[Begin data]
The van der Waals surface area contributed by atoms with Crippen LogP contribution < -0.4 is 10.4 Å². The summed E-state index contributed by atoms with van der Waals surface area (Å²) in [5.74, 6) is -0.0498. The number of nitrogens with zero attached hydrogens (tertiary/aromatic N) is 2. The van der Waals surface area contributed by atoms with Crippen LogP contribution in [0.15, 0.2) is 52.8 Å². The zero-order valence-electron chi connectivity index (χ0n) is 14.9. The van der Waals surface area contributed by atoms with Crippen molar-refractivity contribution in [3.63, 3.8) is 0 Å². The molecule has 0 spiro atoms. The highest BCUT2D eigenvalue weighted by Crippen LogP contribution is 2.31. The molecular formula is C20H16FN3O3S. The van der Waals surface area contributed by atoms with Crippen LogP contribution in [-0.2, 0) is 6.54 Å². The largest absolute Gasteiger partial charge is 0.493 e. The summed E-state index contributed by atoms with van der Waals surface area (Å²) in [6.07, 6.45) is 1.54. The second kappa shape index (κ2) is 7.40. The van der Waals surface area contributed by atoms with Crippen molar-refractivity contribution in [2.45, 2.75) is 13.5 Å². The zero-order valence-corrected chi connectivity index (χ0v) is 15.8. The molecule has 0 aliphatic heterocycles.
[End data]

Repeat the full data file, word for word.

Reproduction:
The van der Waals surface area contributed by atoms with Crippen LogP contribution < -0.4 is 10.4 Å². The summed E-state index contributed by atoms with van der Waals surface area (Å²) in [5.74, 6) is -0.0498. The number of nitrogens with zero attached hydrogens (tertiary/aromatic N) is 2. The van der Waals surface area contributed by atoms with Crippen LogP contribution in [0.15, 0.2) is 52.8 Å². The zero-order valence-electron chi connectivity index (χ0n) is 14.9. The van der Waals surface area contributed by atoms with Crippen molar-refractivity contribution in [3.63, 3.8) is 0 Å². The molecule has 0 spiro atoms. The highest BCUT2D eigenvalue weighted by Crippen LogP contribution is 2.31. The molecular formula is C20H16FN3O3S. The van der Waals surface area contributed by atoms with Crippen LogP contribution in [-0.2, 0) is 6.54 Å². The largest absolute Gasteiger partial charge is 0.493 e. The summed E-state index contributed by atoms with van der Waals surface area (Å²) in [6.07, 6.45) is 1.54. The second kappa shape index (κ2) is 7.40. The van der Waals surface area contributed by atoms with Crippen molar-refractivity contribution in [2.45, 2.75) is 13.5 Å². The zero-order valence-corrected chi connectivity index (χ0v) is 15.8. The molecule has 0 aliphatic heterocycles.